Problem & Disordered Gambling Initiative
For the general public:
If you or someone you know has a problem with gambling, please call the hotline at any of the following numbers:
Symptoms of Problem and Disordered Gambling
- Increase in the frequency and the amount of money gambled
- The person gambles for longer periods of time with more money than originally planned
- A large amount of time is spent gambling or obtaining money with which to gamble
- The person gambles at the expense of personal or family time
- The person will begin to borrow money to gamble, possibly taking out secret loans or maximizing credit cards
- The person will begin “chasing” or have the urgent need to keep gambling, often with larger bets or taking of greater risks in order to make up for a loss or series of losses
- The person spends the majority of their free time thinking about gambling
- The person feels a sense of euphoria, arousal, or a high from gambling
- The person uses gambling as a way to cope with unpleasant feelings
- The person has frequent mood swings: higher moods when winning; lower moods when losing
- The person brags about wins but omits their losses
- The person continues to gamble despite negative consequences such as large losses, work or family problems caused by gambling
- The person lies or has secretive behavior to cover up extent of their gambling
- According to the National Council on Problem Gambling an estimated four percent of adults (8 million) in the United States either meet the criteria for disordered gambling, or would be considered problem gamblers.
- The vast majority of gambling-related crimes are non-violent; embezzlement, check forgery, stealing credit cards, fencing stolen goods, tax evasion, insurance fraud, employee theft and fraud are common gambling-related crimes.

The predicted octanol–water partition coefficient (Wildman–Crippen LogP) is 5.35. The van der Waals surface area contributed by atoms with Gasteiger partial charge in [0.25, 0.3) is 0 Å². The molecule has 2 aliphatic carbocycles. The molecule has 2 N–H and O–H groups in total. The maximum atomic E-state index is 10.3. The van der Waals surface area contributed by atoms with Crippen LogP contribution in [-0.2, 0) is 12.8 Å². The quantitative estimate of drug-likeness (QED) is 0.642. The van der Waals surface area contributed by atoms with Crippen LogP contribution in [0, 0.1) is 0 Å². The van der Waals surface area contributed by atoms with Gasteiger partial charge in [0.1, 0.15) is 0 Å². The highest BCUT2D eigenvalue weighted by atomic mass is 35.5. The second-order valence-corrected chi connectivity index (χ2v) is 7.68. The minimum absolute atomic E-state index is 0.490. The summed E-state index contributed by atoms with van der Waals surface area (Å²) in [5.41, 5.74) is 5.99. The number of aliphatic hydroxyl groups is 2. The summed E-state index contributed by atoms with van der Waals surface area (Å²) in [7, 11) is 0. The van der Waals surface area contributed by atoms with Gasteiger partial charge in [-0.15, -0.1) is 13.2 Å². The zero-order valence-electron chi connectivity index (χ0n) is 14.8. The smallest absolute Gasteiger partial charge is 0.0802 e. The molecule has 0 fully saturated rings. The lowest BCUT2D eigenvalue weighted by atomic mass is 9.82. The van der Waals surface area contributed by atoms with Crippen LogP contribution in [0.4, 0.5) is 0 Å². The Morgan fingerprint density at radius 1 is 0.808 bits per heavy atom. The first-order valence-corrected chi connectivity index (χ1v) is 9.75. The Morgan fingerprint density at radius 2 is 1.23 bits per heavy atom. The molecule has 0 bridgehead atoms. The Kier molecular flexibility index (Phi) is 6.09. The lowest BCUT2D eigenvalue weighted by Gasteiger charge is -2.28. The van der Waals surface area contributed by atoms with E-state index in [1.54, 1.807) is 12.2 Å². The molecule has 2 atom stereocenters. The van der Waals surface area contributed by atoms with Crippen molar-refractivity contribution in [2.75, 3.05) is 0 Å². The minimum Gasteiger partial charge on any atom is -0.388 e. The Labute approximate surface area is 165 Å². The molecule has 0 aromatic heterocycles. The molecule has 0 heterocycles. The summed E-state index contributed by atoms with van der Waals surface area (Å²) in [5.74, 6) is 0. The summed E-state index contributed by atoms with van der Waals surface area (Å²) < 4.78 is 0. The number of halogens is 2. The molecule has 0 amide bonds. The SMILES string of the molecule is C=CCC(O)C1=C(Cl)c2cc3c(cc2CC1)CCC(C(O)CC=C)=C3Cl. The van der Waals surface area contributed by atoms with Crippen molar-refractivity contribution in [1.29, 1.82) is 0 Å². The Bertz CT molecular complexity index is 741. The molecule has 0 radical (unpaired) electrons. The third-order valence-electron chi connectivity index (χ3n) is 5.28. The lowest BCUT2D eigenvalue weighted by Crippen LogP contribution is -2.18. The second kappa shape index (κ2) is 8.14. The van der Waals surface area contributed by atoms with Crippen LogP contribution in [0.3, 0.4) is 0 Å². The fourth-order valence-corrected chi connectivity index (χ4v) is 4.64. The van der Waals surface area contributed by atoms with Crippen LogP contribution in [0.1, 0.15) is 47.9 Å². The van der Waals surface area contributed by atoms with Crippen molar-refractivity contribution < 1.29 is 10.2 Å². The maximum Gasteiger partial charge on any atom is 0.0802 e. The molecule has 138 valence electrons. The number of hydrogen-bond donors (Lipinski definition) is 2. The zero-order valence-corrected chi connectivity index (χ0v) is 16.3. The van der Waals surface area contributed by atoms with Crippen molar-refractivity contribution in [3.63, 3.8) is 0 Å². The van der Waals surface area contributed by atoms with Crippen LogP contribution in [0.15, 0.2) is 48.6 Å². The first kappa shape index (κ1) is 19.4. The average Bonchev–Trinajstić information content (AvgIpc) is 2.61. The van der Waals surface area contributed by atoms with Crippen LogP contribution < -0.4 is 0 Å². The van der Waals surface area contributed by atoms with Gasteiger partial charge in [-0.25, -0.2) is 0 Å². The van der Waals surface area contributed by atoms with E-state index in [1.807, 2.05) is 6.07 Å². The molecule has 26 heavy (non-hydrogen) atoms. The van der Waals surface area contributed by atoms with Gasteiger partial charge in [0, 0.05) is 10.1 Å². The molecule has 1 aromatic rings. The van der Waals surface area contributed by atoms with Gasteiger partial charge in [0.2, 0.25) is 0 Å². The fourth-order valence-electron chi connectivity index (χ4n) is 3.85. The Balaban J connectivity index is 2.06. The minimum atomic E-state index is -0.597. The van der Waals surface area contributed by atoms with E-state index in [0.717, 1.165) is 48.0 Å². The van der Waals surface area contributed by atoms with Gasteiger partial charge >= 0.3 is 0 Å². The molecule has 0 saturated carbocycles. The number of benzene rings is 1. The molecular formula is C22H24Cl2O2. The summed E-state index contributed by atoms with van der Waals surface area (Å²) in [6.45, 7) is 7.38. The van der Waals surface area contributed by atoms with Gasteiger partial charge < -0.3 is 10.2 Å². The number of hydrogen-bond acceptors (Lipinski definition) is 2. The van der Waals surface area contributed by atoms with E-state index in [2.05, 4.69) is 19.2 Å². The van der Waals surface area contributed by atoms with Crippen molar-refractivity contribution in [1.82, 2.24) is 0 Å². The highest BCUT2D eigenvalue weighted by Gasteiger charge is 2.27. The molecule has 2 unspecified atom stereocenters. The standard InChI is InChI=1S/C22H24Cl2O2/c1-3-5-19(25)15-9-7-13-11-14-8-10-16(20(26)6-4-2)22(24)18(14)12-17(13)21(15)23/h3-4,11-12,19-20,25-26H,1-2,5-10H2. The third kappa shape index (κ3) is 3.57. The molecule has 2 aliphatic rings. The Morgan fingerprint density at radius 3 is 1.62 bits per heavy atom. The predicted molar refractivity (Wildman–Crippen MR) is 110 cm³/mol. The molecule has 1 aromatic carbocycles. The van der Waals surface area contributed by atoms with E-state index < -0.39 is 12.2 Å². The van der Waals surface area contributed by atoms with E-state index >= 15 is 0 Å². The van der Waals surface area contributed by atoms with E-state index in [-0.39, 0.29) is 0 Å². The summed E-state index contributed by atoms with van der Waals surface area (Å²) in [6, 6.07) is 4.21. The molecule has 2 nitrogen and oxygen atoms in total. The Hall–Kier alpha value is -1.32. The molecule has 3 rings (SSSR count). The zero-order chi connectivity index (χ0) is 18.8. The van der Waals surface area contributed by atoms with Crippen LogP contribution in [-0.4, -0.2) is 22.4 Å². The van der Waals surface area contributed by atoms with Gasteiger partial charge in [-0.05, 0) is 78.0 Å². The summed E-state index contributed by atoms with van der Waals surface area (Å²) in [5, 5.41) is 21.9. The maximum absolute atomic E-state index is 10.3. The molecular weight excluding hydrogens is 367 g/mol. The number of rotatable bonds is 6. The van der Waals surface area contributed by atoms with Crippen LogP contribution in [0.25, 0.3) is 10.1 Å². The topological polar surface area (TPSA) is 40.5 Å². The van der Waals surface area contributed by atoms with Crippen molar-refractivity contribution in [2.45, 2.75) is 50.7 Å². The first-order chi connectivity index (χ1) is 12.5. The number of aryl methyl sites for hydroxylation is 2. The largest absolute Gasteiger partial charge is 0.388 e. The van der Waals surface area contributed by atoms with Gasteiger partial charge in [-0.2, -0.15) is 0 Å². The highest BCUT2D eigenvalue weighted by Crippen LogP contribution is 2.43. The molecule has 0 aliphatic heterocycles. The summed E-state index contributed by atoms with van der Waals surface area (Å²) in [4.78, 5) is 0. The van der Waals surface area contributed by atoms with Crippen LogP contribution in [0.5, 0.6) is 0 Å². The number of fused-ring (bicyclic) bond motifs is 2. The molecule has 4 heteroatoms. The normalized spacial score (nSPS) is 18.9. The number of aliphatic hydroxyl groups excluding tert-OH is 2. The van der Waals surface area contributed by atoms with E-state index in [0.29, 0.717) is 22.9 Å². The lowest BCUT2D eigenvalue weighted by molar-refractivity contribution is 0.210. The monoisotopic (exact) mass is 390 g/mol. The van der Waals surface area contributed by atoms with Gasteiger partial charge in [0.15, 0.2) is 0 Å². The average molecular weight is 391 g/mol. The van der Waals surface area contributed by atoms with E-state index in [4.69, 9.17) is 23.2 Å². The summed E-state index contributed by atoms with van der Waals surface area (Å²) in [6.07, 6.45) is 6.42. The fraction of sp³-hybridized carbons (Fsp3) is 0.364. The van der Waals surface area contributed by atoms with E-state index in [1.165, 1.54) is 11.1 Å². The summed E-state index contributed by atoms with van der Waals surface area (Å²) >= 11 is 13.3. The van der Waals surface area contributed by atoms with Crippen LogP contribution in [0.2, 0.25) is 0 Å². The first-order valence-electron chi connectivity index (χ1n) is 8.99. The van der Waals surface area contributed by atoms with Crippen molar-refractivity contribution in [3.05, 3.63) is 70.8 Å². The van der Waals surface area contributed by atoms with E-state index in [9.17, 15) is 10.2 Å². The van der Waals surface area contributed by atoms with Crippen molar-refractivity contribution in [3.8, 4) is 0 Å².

- A major depressive disorder is likely to occur in 76 percent of pathological gamblers (Unwin Davis & Leeuw, 2000).
- Problem gamblers who present for care have the highest suicide rate among addictions. Two of every ten gamblers (20%) attempt.
- Violent crimes are 10 percent higher where legalized gambling exists.
- During the first 15 years that Atlantic City had casinos, violent crime rose by almost 200 percent, and larceny increased 481percent.
- Gambling addicts tend to progress from losing all their own money, then losing all they can get from their family, and friends, and finally to taking or stealing money from strangers.
- Data gathered in Philadelphia in 2013 indicated a 50% prevalence of problem gamblers amongst the homeless population.
- The percent of high school students who have ever gambled (87percent) exceeds the percent that have used alcohol or drugs (67percent).
- Students who gamble excessively are more likely to abuse substances and vice versa.
- The rate of problem gambling among high school students significantly exceeds the rate for adults.
- Age 10 is the average age at which many adult problem gamblers had their first contact with gambling.
- Four to eight percent of adolescents presently have a serious gambling problem. Another 10 percent to 14 percent of adolescents are at risk for developing a serious gambling problem.
- A recent study found that more than 50 percent of young people who gamble reported problems like over-spending. Teens record that they can win/lose as much as $150 to $200 a night.
- A recent nationwide study estimated 2.9 million young people are gambling by playing cards on a weekly basis.
- 84 percent of parents do not object to their children gambling.
- 61 percent of teens who gamble do with their parent’s permission.
- Children of problem gamblers have been shown to have higher levels of use for tobacco, alcohol, drug use, and overeating than do their classroom peers (Gupta & Derevensky, 1997).
Other Helpful Links
If you would like more information please contact Thomas E. Owens at Thomas.E.Owens@phila.gov.
- Leadership Team
- Community Behavioral Health (CBH)
- Communications Office
- Evidence-based Practice and Innovation Center (EPIC)
- Fiscal Division
- Intellectual disAbility Services (IDS)
- Management Services Division
- Network Improvement and Accountability Collaborative (NIAC)
- Office of Addiction Services
- Behavioral Health Special Initiative (BHSI)
- Provider Development & Transformation Initiatives
- BHSI Intensive Case Management Services
- Philadelphia Prevention Partnership
- Recovery House Initiative
- Forensic Intensive Recovery/ Justice Addiction Treatment Initiatives
- Problem & Pathological Gambling Initiative
- Prevention Services
- Drug-Free Coalitions
- Student Assistance Program (SAP) Services
- Office of Mental Health (OMH)
- Office of the Chief Information Officer
- Office of the Chief Medical Officer
- Strategic Planning and Innovation Division
- Grants Opportunities
- DBHIDS Study Tours